LIPI develops MACADA application for mangrove ecosystem monitoring

LIPI develops MACADA application for mangrove ecosystem monitoring

Aerial photo of the condition of mangrove forest in the mangrove forest buffer area of East Sumatra, part of which has been converted into a palm oil plantation in Mendahara, Tanjungjabung Timur, Jambi, Friday (10/7/2020). Antara Foto / Wahdi Septiawan / wsj.

The MACADA application is one of the three monitoring tools developed from the COREMAP dataset
Jakarta (ANTARA) - The Indonesian Institute of Sciences (LIPI), through the Research Center for Oceanography (P2O), along with COREMAP-CTI developed the MACADA application to monitor mangrove ecosystems.

"We are endeavoring to develop aspects that can help us all in properly monitoring or assessing mangrove ecosystems," LIPI's Head of Research Center for Oceanography, Augy Syahailatua, stated here on Thursday during a virtual seminar on developing mangrove monitoring devices in Indonesia.

The Mangrove Collection and Analysis of Data (MACADA) application is designed for use by all and not solely for scientists to monitor and assess the condition of mangrove ecosystems.

The LIPI data collection on the structure of mangrove communities in various habitats is the basic material utilized to develop mangrove monitoring tools, such as the MACADA application.

Researcher at the Research Center for Oceanography I Wayan Eka Dharmawan stated that the Android-based application can be used to enter data and perform analysis while monitoring.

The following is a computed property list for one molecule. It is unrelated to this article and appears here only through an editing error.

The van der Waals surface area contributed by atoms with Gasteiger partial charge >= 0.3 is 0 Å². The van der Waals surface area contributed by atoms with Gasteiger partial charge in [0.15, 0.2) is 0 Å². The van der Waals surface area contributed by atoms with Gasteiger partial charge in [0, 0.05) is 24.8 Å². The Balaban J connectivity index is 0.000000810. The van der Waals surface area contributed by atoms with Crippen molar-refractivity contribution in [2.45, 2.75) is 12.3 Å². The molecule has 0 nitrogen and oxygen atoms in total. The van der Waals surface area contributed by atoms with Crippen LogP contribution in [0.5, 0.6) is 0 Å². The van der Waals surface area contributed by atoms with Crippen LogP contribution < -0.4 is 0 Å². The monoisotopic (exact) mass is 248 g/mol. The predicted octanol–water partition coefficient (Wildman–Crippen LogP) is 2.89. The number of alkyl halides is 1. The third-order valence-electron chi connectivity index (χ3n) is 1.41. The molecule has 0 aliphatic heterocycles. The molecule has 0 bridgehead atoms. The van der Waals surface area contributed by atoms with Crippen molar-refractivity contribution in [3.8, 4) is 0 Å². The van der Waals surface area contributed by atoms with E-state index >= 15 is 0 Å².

"The MACADA application is one of the three monitoring tools developed from the COREMAP dataset," Dharmawan remarked.

The application provides community structure parameters, such as density, morphological size, frequency, dominance, and mangrove health index.

"The Android-based application is very useful. We can input data and then analyze it," Dharmawan noted.

One can glean through information on using the MACADA application in the mangrove monitoring manual prepared by LIPI.

Indonesia is listed as a country with the largest mangrove ecosystem in the world. LIPI has monitored the condition of mangroves at 40 locations in Indonesia.

However, Dharmawan pointed to a 30-percent reduction in the area of mangroves in Indonesia since the 1900s owing to human development and activities.

The researcher highlighted the importance of structured and periodic monitoring and management of mangroves for mapping and maintaining mangrove ecosystems in Indonesia.

Meanwhile, a researcher at the Research Center for Oceanography Yaya Ihya Ulumuddin remarked that assessing the health status of mangrove ecosystems is deemed crucial in chalking out management actions, including determining conservation and rehabilitation areas.

The mangrove health index (MHI) is assessed on the basis of three structural parameters: canopy density in percent, average tree trunk diameter in centimeters, and the number of stands or small mangrove trees of stem diameter less than five centimeters.

"This index can describe the health status of mangroves, both in terms of the vegetation and biodiversity in it. Hence, MHI is expected to help mangrove ecosystem managers in determining management actions," Ulumuddin explained.
Related news: Ministry sets target to rehabilitate 200 ha of mangrove forests

Related news: Mangrove forests to hereafter not be converted into ponds: Minister


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